In this corner, the champion … weighing in with 753 Florida stores … from Lakeland, Florida … Florida’s largest retailer and the leader in Florida grocery sales.

Both are among the most valuable retail brands in the nation, according to consultancy Interbrand. Both rank on Supermarket News’ list of chains most aggressively adding stores.

Their styles contrast: The lowprice legacy of Sam Walton vs. the high-service legacy of “Mr. George,”

Publix founder George W. Jenkins. Throw in a measure of hometown hero fighting Arkansas interloper — but only a measure. After 32 years, Walmart’s hardly a newcomer, and it employs 97,222 full- and part-time workers in Florida. Publix, meanwhile, definitely tops it in longevity, founded in Winter Haven in 1930, and in employment with 123,000 full- and part-timers in Florida. The two companies employ 1 in 88 Floridians, who spend $6 to $7 of every $10 they spend on groceries at either Publix or Walmart.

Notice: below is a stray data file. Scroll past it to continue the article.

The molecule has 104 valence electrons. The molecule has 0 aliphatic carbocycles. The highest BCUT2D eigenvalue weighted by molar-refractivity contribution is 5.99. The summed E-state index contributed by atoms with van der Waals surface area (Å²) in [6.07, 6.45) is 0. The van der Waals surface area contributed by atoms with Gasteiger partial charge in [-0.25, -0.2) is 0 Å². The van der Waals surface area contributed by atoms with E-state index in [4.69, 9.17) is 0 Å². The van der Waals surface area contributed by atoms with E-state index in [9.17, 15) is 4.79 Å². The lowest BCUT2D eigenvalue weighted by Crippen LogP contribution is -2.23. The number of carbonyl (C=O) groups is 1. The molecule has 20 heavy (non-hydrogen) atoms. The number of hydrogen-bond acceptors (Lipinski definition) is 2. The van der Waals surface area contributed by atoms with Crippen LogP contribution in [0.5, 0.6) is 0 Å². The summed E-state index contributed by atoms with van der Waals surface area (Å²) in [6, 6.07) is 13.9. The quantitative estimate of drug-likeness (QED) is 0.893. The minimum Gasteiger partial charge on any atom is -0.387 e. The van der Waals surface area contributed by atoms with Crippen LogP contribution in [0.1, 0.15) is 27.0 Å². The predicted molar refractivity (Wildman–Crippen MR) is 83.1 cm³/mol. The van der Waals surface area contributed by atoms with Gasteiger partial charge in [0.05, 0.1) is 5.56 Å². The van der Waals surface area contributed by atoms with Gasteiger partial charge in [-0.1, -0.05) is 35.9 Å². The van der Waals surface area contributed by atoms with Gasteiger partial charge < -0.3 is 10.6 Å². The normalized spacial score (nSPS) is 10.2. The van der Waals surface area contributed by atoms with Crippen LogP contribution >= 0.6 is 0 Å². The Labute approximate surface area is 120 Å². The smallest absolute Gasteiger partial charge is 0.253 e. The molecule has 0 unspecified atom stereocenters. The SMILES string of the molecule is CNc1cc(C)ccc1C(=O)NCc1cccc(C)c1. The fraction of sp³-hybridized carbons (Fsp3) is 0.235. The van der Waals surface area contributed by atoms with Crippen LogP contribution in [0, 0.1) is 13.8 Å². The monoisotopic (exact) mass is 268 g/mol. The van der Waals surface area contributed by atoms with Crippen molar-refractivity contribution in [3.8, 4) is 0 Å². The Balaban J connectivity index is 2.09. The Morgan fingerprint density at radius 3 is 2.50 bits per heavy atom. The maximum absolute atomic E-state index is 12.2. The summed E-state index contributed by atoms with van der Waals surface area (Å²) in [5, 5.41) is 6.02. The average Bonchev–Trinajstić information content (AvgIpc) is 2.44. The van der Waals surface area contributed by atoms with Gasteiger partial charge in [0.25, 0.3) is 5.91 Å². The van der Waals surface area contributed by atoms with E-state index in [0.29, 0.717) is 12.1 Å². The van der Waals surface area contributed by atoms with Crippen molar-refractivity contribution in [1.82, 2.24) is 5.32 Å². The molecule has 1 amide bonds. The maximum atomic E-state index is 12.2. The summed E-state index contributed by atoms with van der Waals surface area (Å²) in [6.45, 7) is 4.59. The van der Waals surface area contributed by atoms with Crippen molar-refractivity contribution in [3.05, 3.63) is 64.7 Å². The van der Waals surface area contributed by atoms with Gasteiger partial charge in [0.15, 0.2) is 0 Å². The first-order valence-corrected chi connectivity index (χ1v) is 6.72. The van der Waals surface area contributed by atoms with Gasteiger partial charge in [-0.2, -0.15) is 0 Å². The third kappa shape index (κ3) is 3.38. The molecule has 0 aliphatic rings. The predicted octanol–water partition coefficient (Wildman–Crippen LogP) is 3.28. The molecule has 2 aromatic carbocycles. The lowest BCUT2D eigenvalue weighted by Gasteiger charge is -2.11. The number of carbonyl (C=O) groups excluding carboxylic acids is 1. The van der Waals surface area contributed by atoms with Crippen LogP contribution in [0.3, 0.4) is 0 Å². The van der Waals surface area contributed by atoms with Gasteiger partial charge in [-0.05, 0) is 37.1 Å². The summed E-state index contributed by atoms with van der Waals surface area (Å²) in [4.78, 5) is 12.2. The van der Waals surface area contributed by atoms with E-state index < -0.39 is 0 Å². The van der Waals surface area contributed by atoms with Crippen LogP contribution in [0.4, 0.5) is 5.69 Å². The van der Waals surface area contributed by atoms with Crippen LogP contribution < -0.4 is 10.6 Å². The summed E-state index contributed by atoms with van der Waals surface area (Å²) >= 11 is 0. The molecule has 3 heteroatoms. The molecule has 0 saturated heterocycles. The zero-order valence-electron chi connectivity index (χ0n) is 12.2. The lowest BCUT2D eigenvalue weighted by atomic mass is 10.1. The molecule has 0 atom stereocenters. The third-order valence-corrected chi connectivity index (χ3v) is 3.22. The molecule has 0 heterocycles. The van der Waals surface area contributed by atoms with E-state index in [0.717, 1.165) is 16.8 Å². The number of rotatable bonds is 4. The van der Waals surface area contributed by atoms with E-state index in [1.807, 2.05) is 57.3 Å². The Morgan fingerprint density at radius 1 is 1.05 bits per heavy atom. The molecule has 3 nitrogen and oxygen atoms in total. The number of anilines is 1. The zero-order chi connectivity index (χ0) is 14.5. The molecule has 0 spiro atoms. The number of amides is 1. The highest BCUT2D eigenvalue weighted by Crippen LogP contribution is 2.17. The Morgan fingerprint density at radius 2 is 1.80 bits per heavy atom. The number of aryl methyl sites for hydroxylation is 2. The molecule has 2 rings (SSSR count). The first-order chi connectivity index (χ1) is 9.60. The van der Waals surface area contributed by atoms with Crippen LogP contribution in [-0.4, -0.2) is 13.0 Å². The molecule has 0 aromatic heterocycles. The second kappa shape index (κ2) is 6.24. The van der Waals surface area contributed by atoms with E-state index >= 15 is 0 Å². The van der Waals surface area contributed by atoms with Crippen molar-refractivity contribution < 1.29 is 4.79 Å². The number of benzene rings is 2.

The title bout comes at a time of upheaval in the perpetually competitive grocery business, where the average profit is a deli-thin slice of 1.2% of sales. Supermarket chains have been losing to a host of players beyond Walmart. Start with wholesale clubs, dollar stores and drugstores. Walgreen’s now sells sushi in its prepared foods case.

Ranks of the usurpers in Florida are swelling: Fast-growing private- label value store Aldi, limited selection players such as Trader Joe’s and up-market stores such as Whole Foods and Fresh Market.